Cubic Zirconia, Moissanite, Swarovski Crystals, Austrian Crystals, and Rhinestones
Buying jewelry can be confusing if you don't know the lingo for real gems, synthetic gems, and imitation gems. Real gems come from mines and are cut and polished so they refract and scatter light, what we call sparkling. Bona fide gems have a crystalline structure. The ones most often used in jewelry are diamonds, emeralds, sapphires, rubies, and amethysts (a type of quartz).
Synthetic gems are also crystals, but created in laboratories where manufacturers simulate the temperature and pressure conditions that occur underground to make real gems. Synthetic emeralds and rubies have the same chemical composition as real emeralds and rubies, and almost the same crystalline structure. Only gemological experts know how to tell the difference. Cubic zirconia is a lab-created gem often used in place of diamonds, but it is not the same thing as a synthetic diamond because the two have different chemical compositions. CZ is a crystalized form of zirconium oxide, while diamonds are crystalline carbon. Lab-grown diamonds also exist and are used in both jewelry and industrial cutting tools.
Imitation gems are pieces of glass cut to resemble real gems and coated with different substances to give them the lustre and sparkle of real gems. Glass does not have any crystalline structure, so the term "crystal" imitation jewelry makers use is a misnomer. In fact, glass is an amorphous solid, like an extremely viscous liquid whose flow is imperceptible to the human eye.
For diamond look-alikes, the most commonly used materials are cubic zirconia, moissanite, Swarovski crystals, Austrian crystals, and rhinestones.
Diamonds are rarely colorless, most often having a slight brown or yellow tinge due to impurities . Cubic zirconia, on the other hand can be made totally colorless, lightly tinted, or intensely hued. Laboratory techniques have advanced so that its even possible to make multicolored CZ gems. The easiest way to tell cubic zirconia from a real diamond is to compare loose gems. CZ is about 62% more dense than diamond.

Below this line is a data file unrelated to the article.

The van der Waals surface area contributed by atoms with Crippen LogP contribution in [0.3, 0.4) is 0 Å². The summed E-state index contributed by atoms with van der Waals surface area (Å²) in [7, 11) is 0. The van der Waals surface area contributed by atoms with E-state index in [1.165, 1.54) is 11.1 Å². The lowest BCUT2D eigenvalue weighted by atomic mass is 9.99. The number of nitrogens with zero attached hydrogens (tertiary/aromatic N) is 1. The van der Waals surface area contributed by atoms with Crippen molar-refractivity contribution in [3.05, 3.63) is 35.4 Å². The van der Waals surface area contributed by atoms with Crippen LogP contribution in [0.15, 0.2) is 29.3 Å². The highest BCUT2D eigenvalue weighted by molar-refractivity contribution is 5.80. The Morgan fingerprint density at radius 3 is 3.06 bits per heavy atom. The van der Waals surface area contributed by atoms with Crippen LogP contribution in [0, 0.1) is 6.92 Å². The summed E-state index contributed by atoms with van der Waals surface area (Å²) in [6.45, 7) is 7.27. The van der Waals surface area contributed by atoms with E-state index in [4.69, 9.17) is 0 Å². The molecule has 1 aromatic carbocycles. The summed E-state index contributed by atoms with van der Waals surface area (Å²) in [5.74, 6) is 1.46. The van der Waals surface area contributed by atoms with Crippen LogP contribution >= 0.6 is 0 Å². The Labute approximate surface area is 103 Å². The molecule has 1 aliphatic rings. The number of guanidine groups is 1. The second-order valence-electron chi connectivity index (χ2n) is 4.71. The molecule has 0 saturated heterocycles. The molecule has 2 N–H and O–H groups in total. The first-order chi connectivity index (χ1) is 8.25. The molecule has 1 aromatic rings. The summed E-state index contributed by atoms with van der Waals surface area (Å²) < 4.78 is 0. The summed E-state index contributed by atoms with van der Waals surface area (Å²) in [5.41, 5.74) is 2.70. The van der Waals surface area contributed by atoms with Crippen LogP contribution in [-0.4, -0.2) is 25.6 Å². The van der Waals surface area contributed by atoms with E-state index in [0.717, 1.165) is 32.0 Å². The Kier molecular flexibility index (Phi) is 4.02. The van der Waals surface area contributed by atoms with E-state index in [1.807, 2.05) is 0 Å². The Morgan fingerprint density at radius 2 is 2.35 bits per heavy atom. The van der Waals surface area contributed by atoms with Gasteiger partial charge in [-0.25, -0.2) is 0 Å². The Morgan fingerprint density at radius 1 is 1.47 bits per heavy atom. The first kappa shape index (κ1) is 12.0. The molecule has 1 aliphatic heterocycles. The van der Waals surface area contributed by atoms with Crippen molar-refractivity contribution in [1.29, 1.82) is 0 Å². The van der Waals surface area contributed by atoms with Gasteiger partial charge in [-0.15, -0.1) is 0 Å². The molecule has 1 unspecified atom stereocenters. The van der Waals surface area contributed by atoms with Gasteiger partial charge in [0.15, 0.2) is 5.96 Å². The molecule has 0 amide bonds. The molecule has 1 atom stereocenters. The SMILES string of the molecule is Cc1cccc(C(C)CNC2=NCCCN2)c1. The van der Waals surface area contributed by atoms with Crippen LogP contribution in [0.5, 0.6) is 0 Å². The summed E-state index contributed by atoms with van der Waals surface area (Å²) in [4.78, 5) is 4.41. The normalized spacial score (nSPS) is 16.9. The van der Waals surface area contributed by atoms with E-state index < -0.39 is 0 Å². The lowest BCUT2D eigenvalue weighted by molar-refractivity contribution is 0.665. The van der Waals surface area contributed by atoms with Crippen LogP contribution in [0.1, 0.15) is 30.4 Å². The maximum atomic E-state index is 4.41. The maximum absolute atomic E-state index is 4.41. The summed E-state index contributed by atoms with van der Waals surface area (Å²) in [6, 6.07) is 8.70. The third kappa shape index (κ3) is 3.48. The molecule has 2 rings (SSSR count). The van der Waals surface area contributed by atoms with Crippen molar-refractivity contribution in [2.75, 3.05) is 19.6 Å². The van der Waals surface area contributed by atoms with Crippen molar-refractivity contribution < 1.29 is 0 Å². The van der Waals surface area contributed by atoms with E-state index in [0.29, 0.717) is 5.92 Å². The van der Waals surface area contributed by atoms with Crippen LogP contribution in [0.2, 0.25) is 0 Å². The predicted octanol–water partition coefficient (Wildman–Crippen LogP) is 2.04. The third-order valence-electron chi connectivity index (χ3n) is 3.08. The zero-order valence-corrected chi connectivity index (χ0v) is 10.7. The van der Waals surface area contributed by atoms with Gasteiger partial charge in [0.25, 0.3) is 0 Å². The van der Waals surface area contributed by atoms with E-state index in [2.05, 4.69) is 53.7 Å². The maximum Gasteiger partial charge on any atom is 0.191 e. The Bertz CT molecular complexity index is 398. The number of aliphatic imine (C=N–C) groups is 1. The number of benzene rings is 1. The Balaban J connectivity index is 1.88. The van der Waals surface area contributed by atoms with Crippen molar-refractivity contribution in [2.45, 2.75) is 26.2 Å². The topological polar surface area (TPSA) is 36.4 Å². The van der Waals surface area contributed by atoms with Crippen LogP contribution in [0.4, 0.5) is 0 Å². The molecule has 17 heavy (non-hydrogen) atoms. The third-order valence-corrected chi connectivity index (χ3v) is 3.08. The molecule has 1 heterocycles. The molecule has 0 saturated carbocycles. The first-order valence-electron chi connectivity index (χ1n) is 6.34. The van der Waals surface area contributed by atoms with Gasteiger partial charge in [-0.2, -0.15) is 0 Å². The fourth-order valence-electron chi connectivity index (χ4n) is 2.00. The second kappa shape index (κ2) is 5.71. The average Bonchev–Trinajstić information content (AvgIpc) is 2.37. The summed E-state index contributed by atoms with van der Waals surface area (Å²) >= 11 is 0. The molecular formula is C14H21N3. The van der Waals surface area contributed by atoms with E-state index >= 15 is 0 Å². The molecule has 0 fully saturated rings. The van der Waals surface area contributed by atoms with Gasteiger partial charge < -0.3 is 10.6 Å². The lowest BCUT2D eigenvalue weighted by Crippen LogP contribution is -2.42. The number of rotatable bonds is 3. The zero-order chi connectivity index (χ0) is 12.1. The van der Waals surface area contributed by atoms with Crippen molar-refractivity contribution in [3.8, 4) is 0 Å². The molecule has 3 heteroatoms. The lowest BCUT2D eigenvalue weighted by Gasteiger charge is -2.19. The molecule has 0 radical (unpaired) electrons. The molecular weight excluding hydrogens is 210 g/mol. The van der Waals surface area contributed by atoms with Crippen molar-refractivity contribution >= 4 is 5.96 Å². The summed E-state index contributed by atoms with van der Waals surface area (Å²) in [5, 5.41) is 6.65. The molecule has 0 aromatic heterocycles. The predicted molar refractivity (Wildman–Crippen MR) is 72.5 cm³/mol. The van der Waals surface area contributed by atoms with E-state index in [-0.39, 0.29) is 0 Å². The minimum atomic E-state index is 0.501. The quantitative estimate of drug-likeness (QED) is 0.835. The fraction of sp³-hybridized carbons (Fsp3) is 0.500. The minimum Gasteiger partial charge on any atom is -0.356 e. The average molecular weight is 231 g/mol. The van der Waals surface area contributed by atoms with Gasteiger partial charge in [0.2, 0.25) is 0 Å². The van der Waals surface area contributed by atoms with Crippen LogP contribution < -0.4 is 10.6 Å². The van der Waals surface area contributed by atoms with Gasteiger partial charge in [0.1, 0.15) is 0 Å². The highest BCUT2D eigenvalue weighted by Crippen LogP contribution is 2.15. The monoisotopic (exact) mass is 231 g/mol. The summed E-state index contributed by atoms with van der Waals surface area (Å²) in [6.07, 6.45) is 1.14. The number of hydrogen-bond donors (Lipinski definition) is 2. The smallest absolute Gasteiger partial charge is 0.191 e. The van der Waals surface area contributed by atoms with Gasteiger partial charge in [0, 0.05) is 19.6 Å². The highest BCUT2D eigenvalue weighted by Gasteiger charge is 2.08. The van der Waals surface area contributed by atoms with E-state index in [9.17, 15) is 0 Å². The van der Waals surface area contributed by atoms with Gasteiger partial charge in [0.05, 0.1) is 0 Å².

Moissanite gemstone is a crystalline form of silicon carbide (SiC). Moissanite is a much rarer mineral compared to diamonds, which are actually quite abundant on Earth but kept in artificially low supply by DeBeers. Because of its color and fire, moissanite is a diamond replacement gaining in popularity. The process for making moissanite crystal into jewelry-grade gems is under a patent that expires in 2015, after which the public will start to see more options for this gem used in jewelry. 
Swarovski is a trademarked brand of cut glass gems and glass figurines; the company is located in Austria. Swarovski "crystals" are made of lead glass, which is sometimes referred to as "crystal glass." It's the same material used to make high-end wine glasses and champagne flutes, but jewelry-grade lead glass contains a much higher lead content, up to 35%. Swarovski crystals have proprietary chemical coatings that give them a rainbow appearance.
They are a popular choice in making large draping necklaces and earrings since real diamonds or CZ of that size would be prohibitively expensive. High-end chandeliers may also have Swarovski crystals to better scatter the light for a dazzling effect. As far as price goes, they are cheaper than CZ, but more expensive than other brands of cut glass gems. 
Austrian Crystal is a generic term for any kind of lead glass gem made in Austria. Swarovski crystals are the most well-known brand, but there are several smaller companies in the same industry. In promotional materials and advertisements you may see the phrase "genuine Austrian crystal." All this means is that the crystals are produced in Austria. The title is a bit silly since lead glass crystal is itself an imitation of genuine gemstones. They come in a wide variety of colors to simulate real gems, for example, green and red as imitations of emeralds and rubies.
Rhinestones are smaller imitation crystals often used in costume jewelry or as accents in pearl jewelry. Originally, rhinestones were pieces of glass or mineral/rock crystals (such as quartz) collected from the Rhine River.
Whether they are made of lead glass or quartz, manufacturers of rhinestones cut them to have facets like real gemstones and apply a metallic coating or shiny foil backing on the underside to make them extra sparkly. Swarovski is one manufacturer of rhinestones.